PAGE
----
Appointments in the Public Service

The questions regarding the appointment of temporary officers: what have been the challenges in trying to resolve the issue? 

Appointments were always on the unions agenda for more than 20 years. During the past general secretary tenure he would have submitted proposals for persons to be appointed. However, he was unsuccessful. Appointments in the past were solely done based on seniority.  At that time the only concerns the union had was making sure that they were enough positions and that persons were appointed in a timely manner.

However, the last government brought to the house in 2007 the public service act, and all of that changed.  In summary ,section 13 of the act states that persons who were temporary for more than 3 continuous years up until December 2007 should be appointed.  Persons who would not have met this requirement were subject to the recruitment and employment code which meant that persons  would only be appointed by going through a process of competitive selection.  More importantly all positions had to be advertised and they had to apply for the post.  The act also stated that a post should not remain vacant for more than 1 year.

There were many problems faced with the act:-

There were more people eligible for appointments than they were vacant post to accommodate them.  Therefore, some workers had to wait until they were vacancies before post were filled. The union would have recommended that supernumerary post be created so that persons would not lose their seniority. 

All workers who did not fit the criteria of having 3 consistent years before 2007 had to be interviewed.  Which meant on many occasions that the most senior person did not receive the position.  This was a major problem since workers complained about the integrity of the interview process and the long time that it took to fill posts.

For example, we had an officer who would have been acting for several years supervising workers.  Interviews were called she attended the interview and was unsuccessful in getting the post, and had to revert to her substantive post.  To make matters worse the person  who she was supervising was promoted and was now supervising her.  This happened on many occasions thoughout the public service and caused many people to resign or feel uncomfortable in their working environment.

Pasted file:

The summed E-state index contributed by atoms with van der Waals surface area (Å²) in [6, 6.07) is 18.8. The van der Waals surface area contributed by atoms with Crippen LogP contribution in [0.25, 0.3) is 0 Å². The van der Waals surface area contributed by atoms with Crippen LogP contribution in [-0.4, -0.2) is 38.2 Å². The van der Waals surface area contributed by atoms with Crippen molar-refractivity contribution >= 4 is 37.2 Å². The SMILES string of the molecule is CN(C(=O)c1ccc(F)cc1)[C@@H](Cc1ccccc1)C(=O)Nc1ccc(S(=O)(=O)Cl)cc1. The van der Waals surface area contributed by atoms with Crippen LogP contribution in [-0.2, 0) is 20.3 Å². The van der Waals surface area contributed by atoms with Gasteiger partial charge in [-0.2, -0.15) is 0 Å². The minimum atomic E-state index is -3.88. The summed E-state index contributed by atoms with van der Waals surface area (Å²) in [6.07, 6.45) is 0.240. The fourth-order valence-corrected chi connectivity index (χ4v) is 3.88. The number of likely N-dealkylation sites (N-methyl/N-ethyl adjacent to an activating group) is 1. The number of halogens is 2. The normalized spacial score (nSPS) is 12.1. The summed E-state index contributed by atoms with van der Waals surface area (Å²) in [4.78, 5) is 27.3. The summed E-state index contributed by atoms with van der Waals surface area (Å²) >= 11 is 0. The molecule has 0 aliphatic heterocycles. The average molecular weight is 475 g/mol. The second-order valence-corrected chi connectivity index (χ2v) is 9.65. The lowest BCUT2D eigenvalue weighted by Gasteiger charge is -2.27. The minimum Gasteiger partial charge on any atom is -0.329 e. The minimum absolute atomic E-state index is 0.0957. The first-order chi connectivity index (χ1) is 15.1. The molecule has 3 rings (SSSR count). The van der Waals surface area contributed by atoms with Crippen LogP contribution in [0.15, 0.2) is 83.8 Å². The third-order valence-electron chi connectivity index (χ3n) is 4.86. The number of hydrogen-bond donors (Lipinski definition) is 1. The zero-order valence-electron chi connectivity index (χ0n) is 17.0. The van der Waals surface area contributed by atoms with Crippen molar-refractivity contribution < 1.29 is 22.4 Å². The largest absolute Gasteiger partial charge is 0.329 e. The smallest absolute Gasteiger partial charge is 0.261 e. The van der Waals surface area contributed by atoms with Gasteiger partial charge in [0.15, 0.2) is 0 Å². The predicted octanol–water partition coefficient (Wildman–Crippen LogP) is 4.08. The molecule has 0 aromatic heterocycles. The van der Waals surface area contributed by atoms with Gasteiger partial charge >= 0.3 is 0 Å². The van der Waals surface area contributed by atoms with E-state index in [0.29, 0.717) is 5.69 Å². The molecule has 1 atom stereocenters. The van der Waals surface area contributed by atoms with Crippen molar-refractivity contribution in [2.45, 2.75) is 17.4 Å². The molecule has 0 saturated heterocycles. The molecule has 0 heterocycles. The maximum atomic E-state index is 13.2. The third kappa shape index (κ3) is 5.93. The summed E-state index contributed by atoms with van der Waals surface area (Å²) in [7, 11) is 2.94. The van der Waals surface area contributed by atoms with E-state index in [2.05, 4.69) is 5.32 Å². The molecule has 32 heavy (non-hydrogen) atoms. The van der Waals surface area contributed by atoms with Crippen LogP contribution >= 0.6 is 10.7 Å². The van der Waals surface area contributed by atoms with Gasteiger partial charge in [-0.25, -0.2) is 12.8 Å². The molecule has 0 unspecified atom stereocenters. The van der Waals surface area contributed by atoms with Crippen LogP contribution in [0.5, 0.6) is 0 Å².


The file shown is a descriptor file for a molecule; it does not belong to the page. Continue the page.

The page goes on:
The union always pointed to the fact that it was not the workers fault that posts were not filled in a certain time period as stated in the act (post should not remain vacant for more than 1 year). However, what the act does not say is that the person who is working in post should automatically be appointed in the post. Although I still believe it was implied.

The union submitted to the government as part of its salary negotiations that  all temporary or acting officers who were working for more than 3 years continuous service should be appointed without having to go through a selection process.  

The government gave the union what we requested in the recent financial statements and budgetary proposals, and with the establishment of 555 public sector posts that were temporary.

Therefore, it does not matter now if you were in the public service before 2007.  Also, it means that post would have to be created for all of those officers who were acting in temporary post.  In essence, all public officers will be appointed once you fit the criteria.

That would be the entire public service practically because a lot of temporary officers who had 3 years or less in the public service were sent home during the last retrenchment process – where more than 3000 pubic servants went home.

The Nupw Executive had two main mandates – appointments and salary increases for public servants.  

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